In a small room at Los Angeles City College last week, a purple-stockinged dancer was somersaulting for a friend. Outside in the hall, two women discussing Ibsen and Chekhov strode quickly by, stepping around a young man constructing an almost tangible box in space with his hands.
It was a typical scene at the college's Theater Academy--all high spirits and tangible energy. But in the academy's faculty offices, the mood was more somber. The program's director, Winston Butler, was worrying about the 60-year-old academy's future.
"We are one of the strongest professional theater training schools on the West Coast," Butler said. "But it is becoming more and more difficult to sustain the traditional standards because our budget is not commensurate with inflation."
Butler, a man with an eye for a good performance, is the head of the 125-student, 3-year theater program, an academy with a prestigious history that has lost much of its former luster.
The academy is a peculiar part of the Los Feliz-area community college, a self-contained world of performing arts on a campus better known for its business courses and immigrant student population. It also is a highly selective program at an institution that otherwise offers to needy students a virtually open door.
But in recent years, the academy has begun to show signs of age. Once an entree to the major Hollywood studios near the community college's campus, it is now much less known than similar programs at USC and UCLA.
And while the rosters of the academy's older graduates are studded with film and television stars, recent graduates have not enjoyed similar fame and glitter.
"It's not a school that people brag about having gone to," Shana Landsburg, manager of casting at NBC Television Studios said. "You're not seeing it on resumes, and people don't talk about it. You see UCLA or USC or, of course, CalArts, but not LACC."
The academy has a proud tradition. Esther Williams, James Coburn and Alan Arkin are graduates, as are Mark Hamill, Mike Farrel and Cindy Williams. Pulitzer prize-winning playwright Charles Gordone and director Jose Quintero are alumni as well.
In 1974, the Los Angeles Drama Critics Circle presented the academy with a special award "for maintaining consistently high standards of programming and production." And since 1971, three academy productions have been chosen to participate in the American College Theater Festival, the final segment of a national college theater competition sponsored by the U.S. Department of Education and held in Washington.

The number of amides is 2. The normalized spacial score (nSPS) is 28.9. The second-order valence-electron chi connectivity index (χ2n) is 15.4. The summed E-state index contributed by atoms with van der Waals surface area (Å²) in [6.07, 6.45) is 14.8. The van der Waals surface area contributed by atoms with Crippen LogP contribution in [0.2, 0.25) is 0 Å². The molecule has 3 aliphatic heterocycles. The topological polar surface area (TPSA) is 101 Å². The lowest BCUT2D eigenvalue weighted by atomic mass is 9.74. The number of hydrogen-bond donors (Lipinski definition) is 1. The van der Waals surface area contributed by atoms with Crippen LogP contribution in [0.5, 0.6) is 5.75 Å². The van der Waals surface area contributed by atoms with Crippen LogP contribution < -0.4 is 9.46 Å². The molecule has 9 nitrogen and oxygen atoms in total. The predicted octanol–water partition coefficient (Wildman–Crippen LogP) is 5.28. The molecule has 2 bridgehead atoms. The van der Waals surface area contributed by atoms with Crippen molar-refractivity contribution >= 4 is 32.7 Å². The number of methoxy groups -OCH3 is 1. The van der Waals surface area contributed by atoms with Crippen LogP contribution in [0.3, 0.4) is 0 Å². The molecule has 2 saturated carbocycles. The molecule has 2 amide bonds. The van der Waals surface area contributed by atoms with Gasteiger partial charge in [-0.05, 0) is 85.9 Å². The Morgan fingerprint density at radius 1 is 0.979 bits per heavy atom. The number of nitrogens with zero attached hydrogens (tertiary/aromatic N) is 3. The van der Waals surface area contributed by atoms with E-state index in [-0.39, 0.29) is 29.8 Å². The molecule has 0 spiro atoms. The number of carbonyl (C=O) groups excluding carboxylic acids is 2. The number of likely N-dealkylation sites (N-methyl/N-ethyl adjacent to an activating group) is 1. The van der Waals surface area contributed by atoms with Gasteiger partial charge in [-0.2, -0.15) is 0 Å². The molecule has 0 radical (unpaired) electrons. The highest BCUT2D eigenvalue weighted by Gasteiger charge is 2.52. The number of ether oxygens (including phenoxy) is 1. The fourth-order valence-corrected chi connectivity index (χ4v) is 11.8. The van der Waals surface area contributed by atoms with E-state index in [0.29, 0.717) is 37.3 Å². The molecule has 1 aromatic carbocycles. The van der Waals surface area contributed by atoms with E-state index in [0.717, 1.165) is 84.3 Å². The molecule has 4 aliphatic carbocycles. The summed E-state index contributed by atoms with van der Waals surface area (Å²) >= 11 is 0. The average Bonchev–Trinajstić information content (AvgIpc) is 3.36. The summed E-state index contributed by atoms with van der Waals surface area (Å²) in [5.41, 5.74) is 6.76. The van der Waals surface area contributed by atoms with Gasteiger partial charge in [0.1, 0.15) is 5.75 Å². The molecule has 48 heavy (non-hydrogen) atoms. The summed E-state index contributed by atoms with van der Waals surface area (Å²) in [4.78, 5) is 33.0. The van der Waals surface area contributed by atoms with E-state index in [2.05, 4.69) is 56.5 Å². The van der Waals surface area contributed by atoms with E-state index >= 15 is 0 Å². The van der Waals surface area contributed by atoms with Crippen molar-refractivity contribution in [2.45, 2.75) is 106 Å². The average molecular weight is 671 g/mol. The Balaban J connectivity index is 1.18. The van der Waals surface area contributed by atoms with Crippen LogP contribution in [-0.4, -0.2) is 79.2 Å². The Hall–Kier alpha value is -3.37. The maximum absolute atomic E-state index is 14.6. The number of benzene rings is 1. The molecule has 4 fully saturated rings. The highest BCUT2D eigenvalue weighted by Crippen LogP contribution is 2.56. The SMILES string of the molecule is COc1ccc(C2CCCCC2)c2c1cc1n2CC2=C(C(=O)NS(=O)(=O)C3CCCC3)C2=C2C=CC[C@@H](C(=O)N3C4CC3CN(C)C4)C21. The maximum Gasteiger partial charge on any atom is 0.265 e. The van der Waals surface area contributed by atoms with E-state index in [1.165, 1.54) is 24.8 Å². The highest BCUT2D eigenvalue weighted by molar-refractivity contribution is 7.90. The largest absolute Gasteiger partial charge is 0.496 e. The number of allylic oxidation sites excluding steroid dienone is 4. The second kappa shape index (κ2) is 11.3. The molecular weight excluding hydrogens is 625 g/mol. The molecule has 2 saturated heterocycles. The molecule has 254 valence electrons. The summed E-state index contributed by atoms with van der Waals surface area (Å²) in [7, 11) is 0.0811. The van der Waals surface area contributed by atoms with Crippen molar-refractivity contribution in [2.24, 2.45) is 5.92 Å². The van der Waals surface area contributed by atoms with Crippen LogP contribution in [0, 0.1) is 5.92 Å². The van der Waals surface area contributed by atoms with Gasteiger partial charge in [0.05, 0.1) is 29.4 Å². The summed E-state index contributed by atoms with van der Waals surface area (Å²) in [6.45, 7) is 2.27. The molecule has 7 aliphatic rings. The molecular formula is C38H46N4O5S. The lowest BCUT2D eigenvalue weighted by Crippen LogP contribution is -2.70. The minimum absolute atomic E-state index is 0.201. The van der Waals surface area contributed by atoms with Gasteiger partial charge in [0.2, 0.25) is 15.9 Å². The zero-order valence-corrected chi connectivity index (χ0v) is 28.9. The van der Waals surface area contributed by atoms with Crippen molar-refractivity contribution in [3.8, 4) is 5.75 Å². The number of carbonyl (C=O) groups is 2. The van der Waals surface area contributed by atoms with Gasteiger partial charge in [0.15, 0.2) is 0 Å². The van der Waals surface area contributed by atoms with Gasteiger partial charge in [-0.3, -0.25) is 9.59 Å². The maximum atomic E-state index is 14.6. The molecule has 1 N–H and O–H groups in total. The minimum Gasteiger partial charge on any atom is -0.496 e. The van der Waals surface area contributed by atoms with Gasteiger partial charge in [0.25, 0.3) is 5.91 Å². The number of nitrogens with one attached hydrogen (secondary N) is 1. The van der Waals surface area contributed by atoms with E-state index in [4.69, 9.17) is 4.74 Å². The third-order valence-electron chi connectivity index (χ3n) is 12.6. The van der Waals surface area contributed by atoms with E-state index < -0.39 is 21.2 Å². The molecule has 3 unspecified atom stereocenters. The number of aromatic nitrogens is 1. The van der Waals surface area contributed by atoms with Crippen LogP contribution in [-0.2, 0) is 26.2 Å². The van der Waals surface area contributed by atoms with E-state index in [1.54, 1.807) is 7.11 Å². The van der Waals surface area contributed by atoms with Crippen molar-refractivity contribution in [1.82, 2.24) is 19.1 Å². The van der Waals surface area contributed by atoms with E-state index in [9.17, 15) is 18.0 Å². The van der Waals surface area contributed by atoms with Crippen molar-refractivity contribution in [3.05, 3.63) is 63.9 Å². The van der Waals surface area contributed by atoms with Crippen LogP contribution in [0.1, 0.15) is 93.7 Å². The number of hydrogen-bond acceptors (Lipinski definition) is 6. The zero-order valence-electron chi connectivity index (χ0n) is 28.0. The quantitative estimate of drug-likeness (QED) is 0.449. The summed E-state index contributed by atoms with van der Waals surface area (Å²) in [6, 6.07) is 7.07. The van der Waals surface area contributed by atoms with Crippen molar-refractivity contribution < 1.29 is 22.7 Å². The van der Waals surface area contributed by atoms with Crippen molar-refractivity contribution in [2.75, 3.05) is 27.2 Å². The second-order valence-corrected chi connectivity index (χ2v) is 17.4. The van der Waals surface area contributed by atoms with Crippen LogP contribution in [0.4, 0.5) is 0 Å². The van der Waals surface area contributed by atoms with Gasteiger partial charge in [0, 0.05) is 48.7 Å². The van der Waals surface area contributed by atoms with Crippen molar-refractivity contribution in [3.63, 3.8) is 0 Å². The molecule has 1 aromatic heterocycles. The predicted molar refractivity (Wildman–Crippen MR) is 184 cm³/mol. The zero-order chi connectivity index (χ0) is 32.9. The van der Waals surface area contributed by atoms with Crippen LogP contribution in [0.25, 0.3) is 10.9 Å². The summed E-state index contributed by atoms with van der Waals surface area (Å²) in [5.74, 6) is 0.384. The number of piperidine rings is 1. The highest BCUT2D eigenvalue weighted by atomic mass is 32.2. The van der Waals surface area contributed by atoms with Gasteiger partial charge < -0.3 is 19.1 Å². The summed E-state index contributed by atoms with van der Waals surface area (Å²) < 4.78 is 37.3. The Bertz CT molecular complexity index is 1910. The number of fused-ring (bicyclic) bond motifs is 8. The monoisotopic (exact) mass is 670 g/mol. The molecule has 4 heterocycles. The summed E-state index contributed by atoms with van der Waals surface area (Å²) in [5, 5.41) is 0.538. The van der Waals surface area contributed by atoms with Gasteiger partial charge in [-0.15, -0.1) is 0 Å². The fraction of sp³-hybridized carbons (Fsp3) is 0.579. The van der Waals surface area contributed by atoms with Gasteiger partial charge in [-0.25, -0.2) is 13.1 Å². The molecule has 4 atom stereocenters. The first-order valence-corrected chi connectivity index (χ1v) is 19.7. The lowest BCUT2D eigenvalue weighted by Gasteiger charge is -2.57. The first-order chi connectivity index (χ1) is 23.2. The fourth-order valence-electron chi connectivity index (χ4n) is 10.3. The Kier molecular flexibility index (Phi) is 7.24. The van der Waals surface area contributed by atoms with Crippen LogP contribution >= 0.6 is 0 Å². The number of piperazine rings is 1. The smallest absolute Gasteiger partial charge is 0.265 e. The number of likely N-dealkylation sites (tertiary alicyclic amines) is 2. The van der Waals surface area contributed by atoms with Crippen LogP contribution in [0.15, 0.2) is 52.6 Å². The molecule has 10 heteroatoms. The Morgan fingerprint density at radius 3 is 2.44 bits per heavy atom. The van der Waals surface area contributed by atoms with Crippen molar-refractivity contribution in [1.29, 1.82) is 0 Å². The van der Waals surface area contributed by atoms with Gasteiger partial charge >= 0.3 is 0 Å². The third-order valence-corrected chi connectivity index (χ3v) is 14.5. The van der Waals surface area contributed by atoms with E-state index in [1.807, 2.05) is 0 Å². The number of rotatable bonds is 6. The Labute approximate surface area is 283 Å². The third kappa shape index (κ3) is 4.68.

The program itself, however, has received little note in recent years. And its level of professionalism is considered by theater experts to be uneven, according to Lacy Bishop, artistic associate in charge of casting at the Los Angeles Theater Center.
"I went to a round of auditions of students who were about to graduate the school several months ago, and there were a wide variety of students who were working very hard but who just hadn't gotten there," Bishop said. "I mean, if you're going to go to Yale or Juilliard, you have to be pretty focused. I think sometimes people who aren't as far along in their development as human beings might consider LACC."
In recent years, budget cuts forced Butler to reduce staff and limit productions. In 1982, the theater department had a $25,000 operating budget. This year the budget has shrunk to $20,000. And Cliff O'Connell, the theater manager at the academy, said that supplies, printing and royalty costs have increased by as much as 40% in the same period.
In 1982, the academy--the only one of its kind in the Los Angeles Community College District--had a permanent faculty of 11. Now it has eight. Where the academy once produced 10 major shows a year, it is straining to produce eight.
Butler has big plans to get the school on track. He has suggested forming a professional theater company of talented graduates to start them off right in the business. He also has spoken of drawing graduates back to direct productions celebrating the school's 60th year and plans an aggressive program to solicit financial support from alumni. Currently, the academy does not receive any funds from alumni or outside charitable sources.
Today, academy students study acting, technical theater and costuming in a fast-paced course of study that weeds out those uncommitted to a theater career. The typical academy student is 24 and already has earned a bachelor's degree from another institution. Unlike the higher-priced private theater academies in town, the program costs only $50 a semester.
The college's drama department, which includes the academy, runs three different programs in the labyrinthine corridors and rehearsal spaces of the theater building. Any student at LACC can take beginning acting and stagecraft courses with academy teachers while pursuing other associate of arts degrees.